Mission

To educate dog owners on how their dogs learn in order to improve their inter-species relationship. To resolve problem behaviors in as timely a fashion as possible so that dogs and owners can spend their time engaging in more useful, and fulfilling activities together. To increase the level of social responsibility dog owners have towards their community at large as it relates to their dog being a member of society. To help dogs learn how to keep their homes. To help homes learn how to keep their dogs.


Philosophy

Our training blends new and old training techniques that utilize the dog’s natural drives and instincts. Our training methods are supported by scientific literature, but we also know that true science reveals/supports nature, it does not contradict it. For this reason, we are not a “positive only” training provider.

We major in reinforcement and, minor in punishment. We prefer whenever possible to teach, pressure, and reward the dog to do the right thing. But we do not shy away from the limited use of tactful, intelligent, and non-injurious punishment for dangerous and anti-social behaviors.

We challenge owners to be problem solvers, to address issues rather than avoid them, and to use trained skills to help them and their dog to be more agreeable companions to one another, and to allow them to share more of their lives together. We feel that conceptual understanding, and skillful application of training is empowering.

If you don’t understand principles, the “rules” of training, you will be a slave to technique. We want clients to understand the important principles of dog training so that they are able to break down training challenges into their component parts and create solutions to problems on their own. This isn’t possible if they simply focus on WHAT to do. They need to understand WHY they do it.

On the other hand, there are plenty of trainers and owners who get it, “in theory”, but can’t seem to get the job done “in real life.” These individuals understand how training is supposed to work, but they also need to be able to skillfully apply those concepts in training scenarios.

Finally, we strive to teach owners how to move their dogs forward in training, but also how to handle their dogs out in the real world, where the environment is never sterile, is ever changing, and constantly presents new challenges. In training, we handle the dog in a way that shows them the approved behavior in a scenario. In real life, we handle dogs to avoid failures. This approach of pushing the envelope in training but handling conservatively in real life helps keep dogs and owners safe and happy.

Still need more information about how we train? Please read the following blog posts, which are taken verbatim from our training guide for clients:


Standards

Importance Of Standards

  • The dog training industry is completely unregulated (for now).

  • Anyone can say they are a "dog trainer".

  • Services with unclear language mislead you on what to expect for your time, effort, and money

  • Trainers can "make up" whatever standards they want, or have none at all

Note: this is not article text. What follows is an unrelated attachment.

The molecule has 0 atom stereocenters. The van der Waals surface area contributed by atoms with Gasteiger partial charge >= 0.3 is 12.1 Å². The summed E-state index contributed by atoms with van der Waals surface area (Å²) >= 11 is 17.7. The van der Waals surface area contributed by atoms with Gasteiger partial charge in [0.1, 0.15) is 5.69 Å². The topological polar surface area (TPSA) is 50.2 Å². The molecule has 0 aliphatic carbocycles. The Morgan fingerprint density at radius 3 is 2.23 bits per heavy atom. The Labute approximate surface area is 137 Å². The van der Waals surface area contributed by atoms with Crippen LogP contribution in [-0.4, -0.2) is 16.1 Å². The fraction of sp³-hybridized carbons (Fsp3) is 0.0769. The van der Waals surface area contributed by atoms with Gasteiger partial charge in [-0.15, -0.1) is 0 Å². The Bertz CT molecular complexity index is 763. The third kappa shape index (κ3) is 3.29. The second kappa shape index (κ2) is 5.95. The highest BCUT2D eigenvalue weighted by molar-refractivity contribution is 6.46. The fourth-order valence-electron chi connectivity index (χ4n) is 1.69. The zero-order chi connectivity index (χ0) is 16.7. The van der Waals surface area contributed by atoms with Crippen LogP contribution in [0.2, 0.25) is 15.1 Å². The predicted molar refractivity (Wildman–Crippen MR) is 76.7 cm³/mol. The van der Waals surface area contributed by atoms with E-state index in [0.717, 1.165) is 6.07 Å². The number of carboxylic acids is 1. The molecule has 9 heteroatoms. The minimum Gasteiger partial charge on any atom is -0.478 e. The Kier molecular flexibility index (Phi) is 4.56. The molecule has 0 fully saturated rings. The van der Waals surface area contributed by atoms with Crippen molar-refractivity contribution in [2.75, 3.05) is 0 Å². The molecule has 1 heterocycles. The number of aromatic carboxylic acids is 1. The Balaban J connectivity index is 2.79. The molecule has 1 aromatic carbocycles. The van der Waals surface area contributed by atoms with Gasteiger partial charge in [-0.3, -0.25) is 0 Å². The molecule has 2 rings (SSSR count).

Different Starting Points

In and around Baltimore, you'll frequently see various charity runs and marathons take place. Streets are blocked off and participants are positioned at various places along the route based on where they are starting. Some folks run a 5k, others a 10k, and others perhaps a half marathon. Though the starting points for each participant are different, their end goal is the same: get to the finish.

We look at dog training in much the same way. Some of you may have found yourself here because you just need a little bit of help with common issues (jumping, barking, selective hearing). Others come to us because they are dealing with more severe concerns including things like extreme fear/anxiety, reactivity, and even aggression towards other animals or people. Some might be trying to get off on the right foot with a new puppy.

Regardless of where you start, our goal is to have everyone get to the same finish line. So even if it takes you a bit longer, good training should resolve your concerns and teach you and your dog important life skills that allow you to go through life together safely and comfortably. From our perspective, we feel good about the job we've done when bystanders can watch a group class and be unable to pick out the "problem dog" from the group, because everyone is able to do work at the same high standards. Not every problem is completely fixable, but every problem can be significantly minimized through good training.

Our Standard

To that end, we utilize independent, third party, standardized testing to prove that our training works. Sure, it might take some folks longer than other to get there, but we're here to help and we won't give up on you.

We utilize an independent, third party standard for our obedience foundation training that every dog training with us will be able to meet. We do so for two reasons:

  • It proves that our training works, regardless of breed, size, temperament, or behavioral issue.

  • It informs and guarantees you of what you can expect us to accomplish, provided that you do your part, in exchange for the fees we charge for training.

We are currently using the United Kennel Club Socialized Pet Obedience Test as our graduation standard for our obedience foundation training. This test requires the application of trained skills to show that dog/handler teams can navigate a wide array of common scenarios they will encounter together in the real world. It allows flexibility in training equipment that is practical for pet owners, particularly those living in dense urban environments.